Tim set out several table’s worth of vintage collectible puzzles – all for sale at the blow-out price of £3 each. I picked up a few little bits as did several others over the course of the morning… even Wil managed to find a few things that interested him.
Angela knows my fondness for Martin Gardner first editions and she’d set aside a bunch of them for me – that part of the collection is growing slowly and I must make sure I spend the time reading them all…
Wil laid out his wares and there was a steady stream of folks raking through the crates and picking out new treasures. Ali seemed quite chuffed to find a copy of one of Jon Keegan’s puzzles lying there waiting patiently for a new owner.
I’d taken a pile of notched sticks along in the hopes that someone would assemble it into something less chaotic for me… I’d bought the sticks from Ethel back in February when we’d decided it was probably a copy of Cutler’s Square Rod Dodecaplex (SRD)… but one pile of notched sticks looks just like another to me. In the intervening month I got James to send me a copy of the solution for said assembly and I tried unsuccessfully to assemble it –having convinced myself that the notches weren’t quite what I needed for the assembly. I had another go at it when Chris came round one evening – unfortunately the two of us reached the same conclusion and I ended up asking James for a solution to another puzzle in the belief that I had a better chance of constructing that one with those sticks. (Cutler’s Spider’s Web in case you’re interested.)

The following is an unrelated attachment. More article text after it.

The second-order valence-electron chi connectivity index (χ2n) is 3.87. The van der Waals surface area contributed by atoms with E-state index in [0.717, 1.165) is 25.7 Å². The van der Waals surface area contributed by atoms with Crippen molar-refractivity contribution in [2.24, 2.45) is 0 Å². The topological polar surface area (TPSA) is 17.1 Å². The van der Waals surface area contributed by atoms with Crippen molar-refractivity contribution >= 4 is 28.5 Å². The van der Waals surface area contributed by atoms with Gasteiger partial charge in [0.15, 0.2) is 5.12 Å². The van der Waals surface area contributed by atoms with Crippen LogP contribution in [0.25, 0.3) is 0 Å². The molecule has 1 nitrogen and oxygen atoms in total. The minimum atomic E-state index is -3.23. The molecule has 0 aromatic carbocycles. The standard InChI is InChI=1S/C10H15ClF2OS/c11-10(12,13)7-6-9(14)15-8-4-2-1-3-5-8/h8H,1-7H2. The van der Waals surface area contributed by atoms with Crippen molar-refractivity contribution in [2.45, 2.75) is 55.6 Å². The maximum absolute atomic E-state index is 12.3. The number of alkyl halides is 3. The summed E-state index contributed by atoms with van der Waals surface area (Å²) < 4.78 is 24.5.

When that solution arrived it was clear I was mistaken so I resolved to get someone at MPP to build it for me… Louis, Steve and Chris began to assemble it and it was progressing reasonably slowly when I headed over to the station to collect Ed… and when I arrived back at the hall with Ed in tow, the lads were putting the finishing touches to the assembly, and I was well impressed. They seemed immensely chuffed with themselves – possibly more chuffed than they should have been and I discovered the reason for that when I went in search of my camera to document the success for the blog… at which point the giggling directed me to the assembly, which had my camera neatly secured inside it… so the camera-phone came out for the obligatory shot instead. (They’re a great bunch and actually extracted my camera and reassembled the whole thing for me…)